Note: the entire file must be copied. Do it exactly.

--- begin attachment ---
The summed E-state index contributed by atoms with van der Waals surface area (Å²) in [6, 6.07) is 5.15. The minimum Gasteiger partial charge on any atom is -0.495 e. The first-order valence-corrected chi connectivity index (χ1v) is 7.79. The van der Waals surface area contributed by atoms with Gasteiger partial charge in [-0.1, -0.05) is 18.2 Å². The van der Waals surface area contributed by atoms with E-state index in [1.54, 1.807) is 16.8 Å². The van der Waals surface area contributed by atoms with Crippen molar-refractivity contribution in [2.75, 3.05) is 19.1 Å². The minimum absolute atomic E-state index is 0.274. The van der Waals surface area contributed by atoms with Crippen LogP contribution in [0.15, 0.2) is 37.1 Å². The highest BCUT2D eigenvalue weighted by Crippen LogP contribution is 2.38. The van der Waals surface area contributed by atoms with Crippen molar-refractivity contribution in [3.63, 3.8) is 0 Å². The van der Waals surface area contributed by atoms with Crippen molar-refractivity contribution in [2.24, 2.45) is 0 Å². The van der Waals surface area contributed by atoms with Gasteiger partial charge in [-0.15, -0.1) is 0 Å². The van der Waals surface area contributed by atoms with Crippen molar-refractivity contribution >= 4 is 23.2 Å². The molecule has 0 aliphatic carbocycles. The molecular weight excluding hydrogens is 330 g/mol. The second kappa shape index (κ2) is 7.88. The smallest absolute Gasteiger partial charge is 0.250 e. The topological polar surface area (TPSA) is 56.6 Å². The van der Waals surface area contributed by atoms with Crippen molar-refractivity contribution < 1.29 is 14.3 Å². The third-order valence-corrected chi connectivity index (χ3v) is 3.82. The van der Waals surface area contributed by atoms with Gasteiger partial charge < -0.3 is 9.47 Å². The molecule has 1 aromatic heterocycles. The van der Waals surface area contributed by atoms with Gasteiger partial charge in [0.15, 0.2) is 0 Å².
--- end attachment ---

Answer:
The summed E-state index contributed by atoms with van der Waals surface area (Å²) in [6, 6.07) is 5.15. The minimum Gasteiger partial charge on any atom is -0.495 e. The first-order valence-corrected chi connectivity index (χ1v) is 7.79. The van der Waals surface area contributed by atoms with Gasteiger partial charge in [-0.1, -0.05) is 18.2 Å². The van der Waals surface area contributed by atoms with E-state index in [1.54, 1.807) is 16.8 Å². The van der Waals surface area contributed by atoms with Crippen molar-refractivity contribution in [2.75, 3.05) is 19.1 Å². The minimum absolute atomic E-state index is 0.274. The van der Waals surface area contributed by atoms with Crippen LogP contribution in [0.15, 0.2) is 37.1 Å². The highest BCUT2D eigenvalue weighted by Crippen LogP contribution is 2.38. The van der Waals surface area contributed by atoms with Crippen molar-refractivity contribution in [3.63, 3.8) is 0 Å². The van der Waals surface area contributed by atoms with Crippen molar-refractivity contribution in [2.24, 2.45) is 0 Å². The van der Waals surface area contributed by atoms with Gasteiger partial charge in [-0.15, -0.1) is 0 Å². The van der Waals surface area contributed by atoms with Crippen molar-refractivity contribution >= 4 is 23.2 Å². The molecule has 0 aliphatic carbocycles. The molecular weight excluding hydrogens is 330 g/mol. The second kappa shape index (κ2) is 7.88. The smallest absolute Gasteiger partial charge is 0.250 e. The topological polar surface area (TPSA) is 56.6 Å². The van der Waals surface area contributed by atoms with Crippen molar-refractivity contribution < 1.29 is 14.3 Å². The third-order valence-corrected chi connectivity index (χ3v) is 3.82. The van der Waals surface area contributed by atoms with Gasteiger partial charge < -0.3 is 9.47 Å². The molecule has 1 aromatic heterocycles. The van der Waals surface area contributed by atoms with Gasteiger partial charge in [0.15, 0.2) is 0 Å².